Prescribed burns: WDFW crews expect to continue prescribed burns in the Sinlahekin and Methow wildlife areas in Okanogan County this month to reduce the risk of wildfires and enhance wildlife habitat. Although crews make every effort to be considerate of outdoor recreationists with a minimum of smoke and road congestion on weekends, weather determines when they can take advantage of times for optimal burning conditions. 

Youth hunter with her two turkeys.
Youth hunter with her two turkeys. Photo by Clint Duncan

Elk: Modern firearm elk hunting opened Oct. 27 in several Game Management Units (GMUs) in the region. The season runs through Nov. 4 in GMU 204 for any bull, GMU 249 for spike bull, and GMU 251 for true spike bull. The season runs through Nov. 15 in GMUs 203, 209-248, 250, 254-272, 278, 284 and 290 for any elk.  

The northcentral region overall is not home to large elk herds. Most elk harvest is in Chelan County, which includes part of the Colockum herd, especially in GMU 251 (Mission). Eastern Okanogan County (GMU 204) and some parts of Douglas County also provide fair elk hunting.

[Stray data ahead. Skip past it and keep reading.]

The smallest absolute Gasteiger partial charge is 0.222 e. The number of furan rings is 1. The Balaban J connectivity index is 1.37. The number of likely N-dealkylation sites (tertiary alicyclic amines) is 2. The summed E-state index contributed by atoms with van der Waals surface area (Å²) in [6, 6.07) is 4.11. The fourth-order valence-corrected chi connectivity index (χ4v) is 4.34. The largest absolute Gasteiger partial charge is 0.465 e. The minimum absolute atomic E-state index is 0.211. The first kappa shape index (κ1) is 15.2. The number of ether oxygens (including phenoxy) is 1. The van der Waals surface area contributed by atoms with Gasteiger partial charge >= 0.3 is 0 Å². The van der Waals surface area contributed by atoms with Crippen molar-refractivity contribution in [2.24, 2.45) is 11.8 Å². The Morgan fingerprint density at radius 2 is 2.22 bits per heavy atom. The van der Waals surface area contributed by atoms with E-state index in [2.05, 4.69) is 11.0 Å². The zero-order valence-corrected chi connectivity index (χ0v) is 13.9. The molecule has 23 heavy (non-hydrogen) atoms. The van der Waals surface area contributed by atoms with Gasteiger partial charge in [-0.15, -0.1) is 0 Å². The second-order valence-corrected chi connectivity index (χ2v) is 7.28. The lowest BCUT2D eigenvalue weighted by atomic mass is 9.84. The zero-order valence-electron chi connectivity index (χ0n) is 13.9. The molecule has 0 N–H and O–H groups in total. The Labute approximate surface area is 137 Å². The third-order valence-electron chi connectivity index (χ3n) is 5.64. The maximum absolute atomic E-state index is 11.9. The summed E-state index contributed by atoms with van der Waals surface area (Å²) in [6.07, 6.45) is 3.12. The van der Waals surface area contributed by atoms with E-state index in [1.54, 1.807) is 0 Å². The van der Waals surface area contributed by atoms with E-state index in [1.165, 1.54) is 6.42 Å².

Late archery elk hunting season for any elk also got underway Oct. 27 and runs through Nov. 15 in select units (203, 209-248, 250, 254-272, 278, 284, and 290) where archery hunters must wear hunter orange because of the overlap with modern firearm season. An even later archery elk season runs Nov. 25-Dec. 8 in GMU 204 for any bull.

Deer: Late archery deer hunting runs Nov. 21-30 for three-point-minimum mule deer bucks in GMUs 209, 215, 233, 243, and 250. GMUs 272 and 278 are open Nov. 20 through Dec. 8 for three-point-minimum or antlerless mule or white-tailed deer. Archers can also hunt any white-tailed deer Nov. 21 through Dec. 15 in GMUs 204, 209, 215, 233, and 243.

Some of the best archery deer hunting in the region is in Okanogan County – mostly for mule deer, although white-tailed deer are also abundant, particularly in GMUs 204 and 215. Harvest success rates are anticipated to be near the 2017 numbers.

Chelan County traditionally has good mule deer hunting on public lands, although an exceptional 2015 harvest and high overwinter mortality rate in 2016-2017 means hunters should consider the Chelan population to be in a rebuilding phase for the next few years.  

Waterfowl: Duck and goose hunting continues throughout the region, with some of the best still ahead when northern migrants drop in to boost locally-produced duck and goose numbers. This month’s migration sees large numbers of mallards, wigeon, gadwalls, teal, scaup, redheads, and canvasbacks arriving in the Columbia Basin from northern breeding grounds.